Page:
William Fowler Collins is a very interesting experimental music producer from New Mexico, who specializes in creating abstract and majestic dronalities. Through the years he has released some excellent solo records, including Perdition Hill Radio and the amazing Tenebroso, and he has also appeared in collaborations with Aaron Turner (in their shared project Thalassa), Raven Chacon (in Mesa Ritual), avantgarde noise fiend Gog and shamanic sound designer Daniel Menche.
Collins now returns with his first solo full-length since Tenebroso and once more focuses on the dark minimalism that drones can shape. For his new record Field Music, Collins finds inspiration in the history of the atomic bomb, with the album cover displaying the ranch where the first nuclear weapon was constructed. Collins dive further into the lore of this subject, also drawing concepts from his secular reading of the Hindu scriptures of Bhagavad Gita, which was famously quoted by Robert Oppenheimer. As a result, the guitars and electronics that produce the soundscapes of the new record feature a more ominous and threatening flavor, a feeling of dread and impending doom.
In all his previous works, Collins features a cinematic narrative that journeys through the soundscapes of his tracks. Field Music sees this approach once more take over, as the subtle drones arrive slowly, taking form and crafting a sublime realm of sonic artifacts. “We Are Here To Help” sees this implantation, where the overall dreamy sentiment is intriguingly disturbed by a darker aura that lurks beneath its surface. More direct and succinct is the ominous tone in “How Horrible It Would Be”, with Collins managing to take advantage of the minimalistic progression to provide a truly disturbing moment. It is a subtle art achieving such a result with minimal drone techniques, but his use of modulation in this case really makes the track stand out. And there are more times where the audio manipulation of Collins causes further deviations. The title track is an excellent example of that mentality as the samples and modulation take over the peaceful scenery and transform the soundscape into an entropic vortex, delivering one of the more brain melting moments of the record.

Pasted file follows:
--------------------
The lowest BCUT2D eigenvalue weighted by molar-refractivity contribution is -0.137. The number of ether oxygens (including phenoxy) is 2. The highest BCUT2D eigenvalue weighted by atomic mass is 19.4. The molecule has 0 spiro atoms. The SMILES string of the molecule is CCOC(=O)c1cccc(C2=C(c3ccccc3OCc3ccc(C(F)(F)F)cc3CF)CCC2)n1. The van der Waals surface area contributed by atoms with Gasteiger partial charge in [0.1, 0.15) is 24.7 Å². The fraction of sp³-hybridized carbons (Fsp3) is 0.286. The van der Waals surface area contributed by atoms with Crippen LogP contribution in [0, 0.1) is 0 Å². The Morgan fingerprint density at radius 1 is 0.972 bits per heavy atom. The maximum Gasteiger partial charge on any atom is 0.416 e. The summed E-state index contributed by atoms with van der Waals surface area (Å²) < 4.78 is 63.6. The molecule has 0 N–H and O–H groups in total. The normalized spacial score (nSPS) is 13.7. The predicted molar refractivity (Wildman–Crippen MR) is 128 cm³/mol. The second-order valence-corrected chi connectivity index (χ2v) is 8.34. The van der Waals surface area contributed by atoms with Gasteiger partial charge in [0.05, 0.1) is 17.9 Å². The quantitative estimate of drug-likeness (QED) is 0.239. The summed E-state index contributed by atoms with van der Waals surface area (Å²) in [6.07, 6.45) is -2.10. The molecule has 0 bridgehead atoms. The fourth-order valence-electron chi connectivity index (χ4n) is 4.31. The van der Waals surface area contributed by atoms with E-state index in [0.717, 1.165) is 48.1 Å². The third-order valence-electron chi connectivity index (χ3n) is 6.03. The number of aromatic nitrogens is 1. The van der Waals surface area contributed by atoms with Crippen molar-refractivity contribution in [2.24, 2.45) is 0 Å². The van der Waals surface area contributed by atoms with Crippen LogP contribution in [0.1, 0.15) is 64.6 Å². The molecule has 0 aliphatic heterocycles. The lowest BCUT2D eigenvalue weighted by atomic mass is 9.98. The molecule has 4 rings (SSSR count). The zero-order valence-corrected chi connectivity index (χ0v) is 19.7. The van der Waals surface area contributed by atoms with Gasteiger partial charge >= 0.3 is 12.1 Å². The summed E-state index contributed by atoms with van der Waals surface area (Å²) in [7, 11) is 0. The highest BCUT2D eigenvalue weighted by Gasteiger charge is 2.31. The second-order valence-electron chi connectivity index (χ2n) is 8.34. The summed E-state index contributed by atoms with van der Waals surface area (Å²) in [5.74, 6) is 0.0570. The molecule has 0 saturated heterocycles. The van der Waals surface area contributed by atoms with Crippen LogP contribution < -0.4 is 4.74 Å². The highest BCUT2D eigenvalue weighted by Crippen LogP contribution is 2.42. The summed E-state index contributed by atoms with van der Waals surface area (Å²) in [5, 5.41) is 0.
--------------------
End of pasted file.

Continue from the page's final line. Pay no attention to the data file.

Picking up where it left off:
Still, the element that causes the bigger shift in Collins’ approach is the rhythmic quality of Field Music. While the previous work saw Collins distance himself from the rhythmic dimension, Field Music features a more solid form of rhythm, which takes a centric part in the record. “Contact Is A Mother” sees the subtle incorporation of these components take form, featuring a heartbeat-like rhythmic backbone, while the minimal drones set the background. However, there are times where Collin’s approach becomes more extravagant and the use of rhythmic components is more direct and menacing. The tribal attack of “They Wept Together” sees this mode of operation from the producer as he leads the way through a bizarre voodoo ritual through repetitive drum loops and intoxicating rhythms.
The combination of the ambient drone quality of Collins with the rhythmic dimension display the continuation of the producer’s vision. His incorporation of this new theme is elegant, allowing for subtle transition between the different parts of the record, and enhances the cinematic quality of his work. It makes Field Music feel like a record of evolution and change.
7.5 / 10
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